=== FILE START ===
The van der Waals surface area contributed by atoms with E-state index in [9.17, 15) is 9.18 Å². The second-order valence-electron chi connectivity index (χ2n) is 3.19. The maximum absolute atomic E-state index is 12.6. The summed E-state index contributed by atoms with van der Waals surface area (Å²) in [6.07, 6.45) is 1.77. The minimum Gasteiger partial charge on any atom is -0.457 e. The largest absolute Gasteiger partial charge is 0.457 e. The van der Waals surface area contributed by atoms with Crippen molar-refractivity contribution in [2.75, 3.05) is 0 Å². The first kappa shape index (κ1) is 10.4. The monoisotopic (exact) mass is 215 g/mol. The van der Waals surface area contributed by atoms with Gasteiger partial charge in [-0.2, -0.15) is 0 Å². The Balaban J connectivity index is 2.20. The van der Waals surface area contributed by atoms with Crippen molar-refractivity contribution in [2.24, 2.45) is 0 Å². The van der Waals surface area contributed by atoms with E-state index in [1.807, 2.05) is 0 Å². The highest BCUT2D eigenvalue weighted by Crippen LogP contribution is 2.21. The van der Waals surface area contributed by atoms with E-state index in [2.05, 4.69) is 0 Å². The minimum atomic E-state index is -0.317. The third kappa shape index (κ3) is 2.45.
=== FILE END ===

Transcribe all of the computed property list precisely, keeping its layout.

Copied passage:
The van der Waals surface area contributed by atoms with E-state index in [9.17, 15) is 9.18 Å². The second-order valence-electron chi connectivity index (χ2n) is 3.19. The maximum absolute atomic E-state index is 12.6. The summed E-state index contributed by atoms with van der Waals surface area (Å²) in [6.07, 6.45) is 1.77. The minimum Gasteiger partial charge on any atom is -0.457 e. The largest absolute Gasteiger partial charge is 0.457 e. The van der Waals surface area contributed by atoms with Crippen molar-refractivity contribution in [2.75, 3.05) is 0 Å². The first kappa shape index (κ1) is 10.4. The monoisotopic (exact) mass is 215 g/mol. The van der Waals surface area contributed by atoms with Gasteiger partial charge in [-0.2, -0.15) is 0 Å². The Balaban J connectivity index is 2.20. The van der Waals surface area contributed by atoms with Crippen molar-refractivity contribution in [2.24, 2.45) is 0 Å². The van der Waals surface area contributed by atoms with E-state index in [1.807, 2.05) is 0 Å². The highest BCUT2D eigenvalue weighted by Crippen LogP contribution is 2.21. The van der Waals surface area contributed by atoms with E-state index in [2.05, 4.69) is 0 Å². The minimum atomic E-state index is -0.317. The third kappa shape index (κ3) is 2.45.